I used to have a DIY quad-rotor drone without GPS modules, which had to identify its own flight status and relative displacement through internal IMU (just a combination of gyroscope and accelerometer sensor). In this article, based on my own experience, I will analyze the drone hovering technology.
I. What would happen without hovering?
Many people choose to DIY a multi-rotor drone in earlier years. Normally they won’t equip a complete drone due to limited budget. For example, they would give up the GoPro, 3-stabilization or even the GPS modules.
Below is the classic NAZA GPS Module:
In this case, “Teetering” happens frequently and you will be in a flurry operating the remote controller.
The “teetering” looks like this:
Without GPS signal, the drone can realize Attitude Mode through its own IMU and hovers at preset position through manual operations. But the hovering effects vary from person to person.
I call this stage without hovering concept as Wild Era.
I was amazed at the DJI Phantom 3S by its Auto-Hover during my first flight.
Thanks to the GPS technology, I can now try aerial photography flexibly without worrying about the aircraft’s teetering.
The photo below shows the Phantom 3S’s bottom without downward vision system:
At this stage, the Auto-Hover height was measured by barometers (as the flight height changes can influence the barometric pressure) and the horizontal position was determined by the GPS module.
The GPS module can also provide height information. But most drones used the barometers at that time because the low-cost GPS’s data refresh rate was too low, which might cause drone crashes due to data delay.
When the drone rises or descends due to outside influence, the control unit will adjust the motor power for motion compensation in opposite direction; when the drone yaws due to the wind, the control unit will start the side mode—all of these reactions are fast. Most professional drones can overcome reasonable outside influence (professional multi-rotor drones can resist force 4 wind). In this way, you can see the drone hovering there stably.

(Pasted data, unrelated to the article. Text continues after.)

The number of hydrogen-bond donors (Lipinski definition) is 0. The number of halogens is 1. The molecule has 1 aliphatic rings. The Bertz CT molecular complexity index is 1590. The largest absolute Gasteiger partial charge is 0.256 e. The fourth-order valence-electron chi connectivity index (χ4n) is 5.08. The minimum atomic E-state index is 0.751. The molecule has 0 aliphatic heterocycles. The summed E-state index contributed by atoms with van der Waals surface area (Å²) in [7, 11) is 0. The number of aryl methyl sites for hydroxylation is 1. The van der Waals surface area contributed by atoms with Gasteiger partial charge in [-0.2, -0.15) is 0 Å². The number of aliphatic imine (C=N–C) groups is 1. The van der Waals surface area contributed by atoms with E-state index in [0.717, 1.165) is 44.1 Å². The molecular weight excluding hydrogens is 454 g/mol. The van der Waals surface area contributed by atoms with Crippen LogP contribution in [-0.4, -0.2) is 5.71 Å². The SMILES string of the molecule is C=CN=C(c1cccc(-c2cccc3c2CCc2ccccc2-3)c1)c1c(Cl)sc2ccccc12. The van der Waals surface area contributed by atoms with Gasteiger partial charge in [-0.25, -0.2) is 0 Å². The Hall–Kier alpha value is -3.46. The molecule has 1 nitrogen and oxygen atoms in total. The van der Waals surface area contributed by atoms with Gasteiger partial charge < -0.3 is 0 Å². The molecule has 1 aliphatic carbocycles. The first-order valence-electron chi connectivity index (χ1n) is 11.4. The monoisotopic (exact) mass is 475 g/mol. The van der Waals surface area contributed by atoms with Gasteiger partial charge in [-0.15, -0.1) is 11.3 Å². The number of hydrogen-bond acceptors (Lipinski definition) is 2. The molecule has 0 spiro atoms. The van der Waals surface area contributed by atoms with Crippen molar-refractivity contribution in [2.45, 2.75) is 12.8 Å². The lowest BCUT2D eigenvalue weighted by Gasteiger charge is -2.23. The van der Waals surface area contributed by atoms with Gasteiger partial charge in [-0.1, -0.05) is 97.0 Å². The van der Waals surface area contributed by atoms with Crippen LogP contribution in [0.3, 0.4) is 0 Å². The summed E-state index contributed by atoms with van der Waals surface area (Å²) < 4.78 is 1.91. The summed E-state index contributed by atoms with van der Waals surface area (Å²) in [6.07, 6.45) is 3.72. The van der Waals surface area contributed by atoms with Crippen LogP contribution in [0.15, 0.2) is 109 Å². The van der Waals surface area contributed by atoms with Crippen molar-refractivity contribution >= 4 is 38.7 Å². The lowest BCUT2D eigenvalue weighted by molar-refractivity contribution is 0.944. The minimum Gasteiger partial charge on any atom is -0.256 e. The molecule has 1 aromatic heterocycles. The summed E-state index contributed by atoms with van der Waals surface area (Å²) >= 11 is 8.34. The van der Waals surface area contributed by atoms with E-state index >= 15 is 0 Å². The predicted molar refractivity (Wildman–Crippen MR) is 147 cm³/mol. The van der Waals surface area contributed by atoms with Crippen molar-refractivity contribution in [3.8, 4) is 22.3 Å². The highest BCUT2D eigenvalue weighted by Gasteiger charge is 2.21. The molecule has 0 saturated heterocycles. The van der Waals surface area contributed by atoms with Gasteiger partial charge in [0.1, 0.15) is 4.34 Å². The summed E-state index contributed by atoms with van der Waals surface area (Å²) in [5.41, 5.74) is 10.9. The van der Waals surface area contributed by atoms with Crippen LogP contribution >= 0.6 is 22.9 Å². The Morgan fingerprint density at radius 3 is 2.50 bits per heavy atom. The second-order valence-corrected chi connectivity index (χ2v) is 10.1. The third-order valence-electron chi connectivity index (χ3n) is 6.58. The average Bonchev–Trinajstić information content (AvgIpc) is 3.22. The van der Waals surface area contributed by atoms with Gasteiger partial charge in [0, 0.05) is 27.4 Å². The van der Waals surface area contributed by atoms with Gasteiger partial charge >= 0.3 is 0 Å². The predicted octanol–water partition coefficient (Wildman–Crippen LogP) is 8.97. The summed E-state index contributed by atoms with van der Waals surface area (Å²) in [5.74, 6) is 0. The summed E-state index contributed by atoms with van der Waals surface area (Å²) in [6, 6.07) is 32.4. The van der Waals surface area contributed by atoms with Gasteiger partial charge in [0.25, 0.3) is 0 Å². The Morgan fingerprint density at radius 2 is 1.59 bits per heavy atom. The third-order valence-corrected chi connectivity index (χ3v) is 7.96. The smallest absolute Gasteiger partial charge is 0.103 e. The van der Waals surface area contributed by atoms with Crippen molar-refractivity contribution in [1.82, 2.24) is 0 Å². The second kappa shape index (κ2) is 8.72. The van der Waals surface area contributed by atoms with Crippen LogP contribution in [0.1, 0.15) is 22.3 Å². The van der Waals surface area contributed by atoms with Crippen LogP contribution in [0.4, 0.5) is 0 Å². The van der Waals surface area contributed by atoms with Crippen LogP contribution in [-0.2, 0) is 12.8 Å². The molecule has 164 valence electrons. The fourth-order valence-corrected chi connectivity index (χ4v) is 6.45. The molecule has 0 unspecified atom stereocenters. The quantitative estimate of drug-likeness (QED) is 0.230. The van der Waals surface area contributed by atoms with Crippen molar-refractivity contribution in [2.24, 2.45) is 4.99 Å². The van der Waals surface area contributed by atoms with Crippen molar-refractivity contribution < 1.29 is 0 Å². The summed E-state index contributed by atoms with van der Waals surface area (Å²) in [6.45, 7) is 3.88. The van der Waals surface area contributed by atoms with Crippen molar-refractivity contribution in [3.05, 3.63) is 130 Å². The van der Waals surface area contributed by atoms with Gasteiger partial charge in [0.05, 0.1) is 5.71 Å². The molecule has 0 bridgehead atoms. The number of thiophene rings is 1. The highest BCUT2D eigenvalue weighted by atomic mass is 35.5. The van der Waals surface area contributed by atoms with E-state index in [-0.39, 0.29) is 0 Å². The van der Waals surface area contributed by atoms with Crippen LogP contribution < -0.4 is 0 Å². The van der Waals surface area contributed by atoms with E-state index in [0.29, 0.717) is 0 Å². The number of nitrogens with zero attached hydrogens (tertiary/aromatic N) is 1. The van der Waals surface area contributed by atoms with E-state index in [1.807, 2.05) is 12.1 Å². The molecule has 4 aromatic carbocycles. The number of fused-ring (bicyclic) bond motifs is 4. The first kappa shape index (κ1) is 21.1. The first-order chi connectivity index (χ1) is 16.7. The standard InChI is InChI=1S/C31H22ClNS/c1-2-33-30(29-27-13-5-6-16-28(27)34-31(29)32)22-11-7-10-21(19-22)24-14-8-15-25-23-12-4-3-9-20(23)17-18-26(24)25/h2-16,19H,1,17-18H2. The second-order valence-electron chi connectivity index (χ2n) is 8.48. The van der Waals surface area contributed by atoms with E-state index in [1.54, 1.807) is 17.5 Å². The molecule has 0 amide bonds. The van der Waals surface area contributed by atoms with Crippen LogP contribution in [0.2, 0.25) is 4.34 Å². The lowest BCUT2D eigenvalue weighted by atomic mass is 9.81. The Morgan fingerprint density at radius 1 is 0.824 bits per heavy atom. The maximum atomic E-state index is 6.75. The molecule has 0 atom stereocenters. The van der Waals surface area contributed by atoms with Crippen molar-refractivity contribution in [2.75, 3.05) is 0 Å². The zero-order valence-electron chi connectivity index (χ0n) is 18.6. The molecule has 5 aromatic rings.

III. Precision Hover
Parrot took the lead in introducing the Optical Flow visual positioning system. The drone equipped with this technology has greatly strengthened the GPS self-stabilization.
Relevant reading: Bebop 2 review
The subsequent Phantom 3 Advanced and Phantom 3 Pro were also equipped with the downward vision system, making it possible for indoor hovering (GPS-free environment).
The Binocular Stereo Vision technology of DJI Phantom 4 and Mavic Pro elevated Precision Hover to a new level. Besides, the downward and forward facing vision sensors further enhanced the hovering stability.
The downward facing vision sensors can establish 3-dimensional depth information. And the forward facing vision sensors can help observe the environment and calculate the current location information. In this way, the Precision Hover is realized.
Drag the drone away from its hovering place in the underground garage, and it will automatically return to its hovering place after you release it.
Hovering is important for aerial photography.
You can only take photos or record videos flexibly and freely when the drone hovers stably in the air.
For example, in case of insufficient light at night, you have to extend the exposure time which demands for stability. Hence, stable hovering is crucial for aerial photography.
If the aircraft cannot hover stably, the photo shot at night would be like this:
In addition, hovering can also bring psychological comfort for new drone pilots because stable hovering can free them from anxiety and confusion.
The newly added functions of Terrain Detection and Tripod Mode have paved ways for new drone pilots.
The Table below shows mainstream drones’ hovering technology-related hardware information:
In a nutshell, precision hover can only be achieved by the combination of GPS, forward and downward facing vision sensors and other relevant sensors.
Now you have known the hovering principles, go to take some stunning shots!